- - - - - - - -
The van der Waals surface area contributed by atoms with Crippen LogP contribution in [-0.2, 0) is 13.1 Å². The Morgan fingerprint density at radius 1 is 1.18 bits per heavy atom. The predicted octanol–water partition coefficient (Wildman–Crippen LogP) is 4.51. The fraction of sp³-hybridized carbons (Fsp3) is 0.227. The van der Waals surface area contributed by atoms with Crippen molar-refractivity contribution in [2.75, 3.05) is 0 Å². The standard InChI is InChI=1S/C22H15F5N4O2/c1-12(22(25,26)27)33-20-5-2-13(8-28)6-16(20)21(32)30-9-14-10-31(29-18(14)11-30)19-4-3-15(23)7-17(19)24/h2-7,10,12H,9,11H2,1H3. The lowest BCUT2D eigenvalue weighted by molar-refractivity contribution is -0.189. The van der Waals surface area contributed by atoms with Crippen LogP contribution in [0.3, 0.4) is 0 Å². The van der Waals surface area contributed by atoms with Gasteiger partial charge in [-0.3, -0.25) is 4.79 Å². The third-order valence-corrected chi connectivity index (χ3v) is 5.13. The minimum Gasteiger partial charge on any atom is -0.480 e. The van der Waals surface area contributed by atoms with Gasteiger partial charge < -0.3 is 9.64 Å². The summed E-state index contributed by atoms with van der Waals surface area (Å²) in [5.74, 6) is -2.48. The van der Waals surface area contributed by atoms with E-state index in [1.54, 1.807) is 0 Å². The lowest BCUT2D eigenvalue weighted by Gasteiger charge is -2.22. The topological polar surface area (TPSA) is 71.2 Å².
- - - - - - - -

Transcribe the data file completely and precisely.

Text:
The van der Waals surface area contributed by atoms with Crippen LogP contribution in [-0.2, 0) is 13.1 Å². The Morgan fingerprint density at radius 1 is 1.18 bits per heavy atom. The predicted octanol–water partition coefficient (Wildman–Crippen LogP) is 4.51. The fraction of sp³-hybridized carbons (Fsp3) is 0.227. The van der Waals surface area contributed by atoms with Crippen molar-refractivity contribution in [2.75, 3.05) is 0 Å². The standard InChI is InChI=1S/C22H15F5N4O2/c1-12(22(25,26)27)33-20-5-2-13(8-28)6-16(20)21(32)30-9-14-10-31(29-18(14)11-30)19-4-3-15(23)7-17(19)24/h2-7,10,12H,9,11H2,1H3. The lowest BCUT2D eigenvalue weighted by molar-refractivity contribution is -0.189. The van der Waals surface area contributed by atoms with Crippen LogP contribution in [0.3, 0.4) is 0 Å². The van der Waals surface area contributed by atoms with Gasteiger partial charge in [-0.3, -0.25) is 4.79 Å². The third-order valence-corrected chi connectivity index (χ3v) is 5.13. The minimum Gasteiger partial charge on any atom is -0.480 e. The van der Waals surface area contributed by atoms with Gasteiger partial charge < -0.3 is 9.64 Å². The summed E-state index contributed by atoms with van der Waals surface area (Å²) in [5.74, 6) is -2.48. The van der Waals surface area contributed by atoms with E-state index in [1.54, 1.807) is 0 Å². The lowest BCUT2D eigenvalue weighted by Gasteiger charge is -2.22. The topological polar surface area (TPSA) is 71.2 Å².